After all these years, I still don’t like being away from you,
whether it’s a three-hour flight halfway across the country,
or when you run up to the store just a few blocks away.
(Grocery shopping with you is one of my favorite things to do.)
I’m a man of words who doesn’t know what to say.
After all these years, you still leave me …speechless.
Tuesday, February 14, 2012
Today is the one day of the year, so we learn as kids, when we are commercially compelled to acknowledge our affection for someone special. For me, it all started with one of those no-envelope cards kids buy in bulk. I wrote my name on it and left it, when she was hanging up her coat, for the little girl with short, curly blonde hair sitting two rows over and three desks up in Miss Brewer’s second grade class. (“If only, just maybe, she feels the same way about me,” I remember thinking to myself. “ ..Oh. Uh oh. She’s turning, holding my card and now she’s smiling at me. ..Oh, jeez. What do I do now?!”)
Decades later, she still has me asking the same question. “Jeez, what do I do now?” For many more years than I can count on all my fingers and toes, I’ve been married to that girl with the short blonde hair. Not the same one I met in elementary school. Not exactly. It just seems that way, as if we’ve always been together, as if that was the way it was supposed to be from the very beginning. It’s a good feeling and I’m pretty sure that was when, back in Miss Brewer’s second grade class, I fell in love with the girl with the short blonde hair I met in college and married a few years later.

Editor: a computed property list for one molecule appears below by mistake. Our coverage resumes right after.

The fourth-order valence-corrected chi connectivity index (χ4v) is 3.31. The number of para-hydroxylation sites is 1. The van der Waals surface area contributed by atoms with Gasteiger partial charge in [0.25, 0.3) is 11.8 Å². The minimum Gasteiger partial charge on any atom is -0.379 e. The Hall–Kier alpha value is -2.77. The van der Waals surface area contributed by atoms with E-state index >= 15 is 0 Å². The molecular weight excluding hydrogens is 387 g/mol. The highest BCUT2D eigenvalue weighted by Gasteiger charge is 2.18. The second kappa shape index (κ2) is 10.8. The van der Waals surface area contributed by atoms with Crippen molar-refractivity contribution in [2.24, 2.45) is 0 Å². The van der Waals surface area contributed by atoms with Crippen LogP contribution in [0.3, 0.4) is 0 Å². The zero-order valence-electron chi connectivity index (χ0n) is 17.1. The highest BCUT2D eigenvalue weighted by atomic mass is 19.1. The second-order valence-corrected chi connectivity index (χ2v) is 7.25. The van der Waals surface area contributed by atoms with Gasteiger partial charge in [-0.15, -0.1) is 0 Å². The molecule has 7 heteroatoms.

A Valentine’s Day Story for Guests of the WordFeeder
Sunday, February 14, 2010
“Hand me another napkin, Honey,” Henry thought to himself, referring to Elaine, his wife of 52 years. He didn’t bother to take his eyes off the article he was reading in the technology section of the paper. The napkin holder had been shoved to her corner of the table, behind the packages of sugar, the ketchup and the salt and pepper shakers, when the waiter/busboy had dropped and slid their plates on the old Formica table at their favorite booth, the one where they had a late breakfast every Sunday morning. They liked that particular booth at the noisy corner deli because of the view it had of people coming and going through the park across the street and the way the sun came through the glass walls even on a cloudy day.
Elaine finished the last few lines of the article she was reading about agri-product futures, and refolded the business section. Henry liked to hold the entire paper in front of him. She used to ride the subway to work and had become very skilled at folding and refolding the paper in quarters which she did to find the rest of the piece on an interior page. Reaching to the napkin holder, she pulled the first one out, which tore because they always do, and then two more. “Here,” she handed them to her husband, accompanied by a voice only he could hear. “Anything interesting?”
“Well, that young couple at the counter keeps staring at us.”